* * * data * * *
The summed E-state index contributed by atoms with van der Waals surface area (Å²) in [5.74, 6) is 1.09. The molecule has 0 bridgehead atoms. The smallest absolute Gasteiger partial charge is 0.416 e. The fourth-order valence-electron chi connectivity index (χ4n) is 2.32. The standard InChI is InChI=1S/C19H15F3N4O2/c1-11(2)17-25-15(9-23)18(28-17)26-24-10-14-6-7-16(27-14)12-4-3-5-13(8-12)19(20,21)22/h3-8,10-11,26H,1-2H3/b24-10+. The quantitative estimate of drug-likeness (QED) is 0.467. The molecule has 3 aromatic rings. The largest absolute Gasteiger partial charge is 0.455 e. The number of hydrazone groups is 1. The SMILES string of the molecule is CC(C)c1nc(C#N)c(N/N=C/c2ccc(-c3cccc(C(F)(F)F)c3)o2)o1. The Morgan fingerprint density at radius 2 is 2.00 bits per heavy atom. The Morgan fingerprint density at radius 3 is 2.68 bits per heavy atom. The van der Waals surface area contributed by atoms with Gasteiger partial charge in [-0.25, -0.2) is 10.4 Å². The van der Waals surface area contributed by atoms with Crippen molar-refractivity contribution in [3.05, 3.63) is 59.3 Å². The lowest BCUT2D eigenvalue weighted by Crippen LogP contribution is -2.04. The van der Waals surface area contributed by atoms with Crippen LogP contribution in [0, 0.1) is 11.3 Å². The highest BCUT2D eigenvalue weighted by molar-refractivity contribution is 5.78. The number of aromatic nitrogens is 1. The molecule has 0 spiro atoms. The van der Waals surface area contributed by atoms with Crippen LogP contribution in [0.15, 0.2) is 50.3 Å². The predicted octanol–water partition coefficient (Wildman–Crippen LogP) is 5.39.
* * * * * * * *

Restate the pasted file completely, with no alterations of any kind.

The summed E-state index contributed by atoms with van der Waals surface area (Å²) in [5.74, 6) is 1.09. The molecule has 0 bridgehead atoms. The smallest absolute Gasteiger partial charge is 0.416 e. The fourth-order valence-electron chi connectivity index (χ4n) is 2.32. The standard InChI is InChI=1S/C19H15F3N4O2/c1-11(2)17-25-15(9-23)18(28-17)26-24-10-14-6-7-16(27-14)12-4-3-5-13(8-12)19(20,21)22/h3-8,10-11,26H,1-2H3/b24-10+. The quantitative estimate of drug-likeness (QED) is 0.467. The molecule has 3 aromatic rings. The largest absolute Gasteiger partial charge is 0.455 e. The number of hydrazone groups is 1. The SMILES string of the molecule is CC(C)c1nc(C#N)c(N/N=C/c2ccc(-c3cccc(C(F)(F)F)c3)o2)o1. The Morgan fingerprint density at radius 2 is 2.00 bits per heavy atom. The Morgan fingerprint density at radius 3 is 2.68 bits per heavy atom. The van der Waals surface area contributed by atoms with Gasteiger partial charge in [-0.25, -0.2) is 10.4 Å². The van der Waals surface area contributed by atoms with Crippen molar-refractivity contribution in [3.05, 3.63) is 59.3 Å². The lowest BCUT2D eigenvalue weighted by Crippen LogP contribution is -2.04. The van der Waals surface area contributed by atoms with Crippen LogP contribution in [0, 0.1) is 11.3 Å². The highest BCUT2D eigenvalue weighted by molar-refractivity contribution is 5.78. The number of aromatic nitrogens is 1. The molecule has 0 spiro atoms. The van der Waals surface area contributed by atoms with Crippen LogP contribution in [0.15, 0.2) is 50.3 Å². The predicted octanol–water partition coefficient (Wildman–Crippen LogP) is 5.39.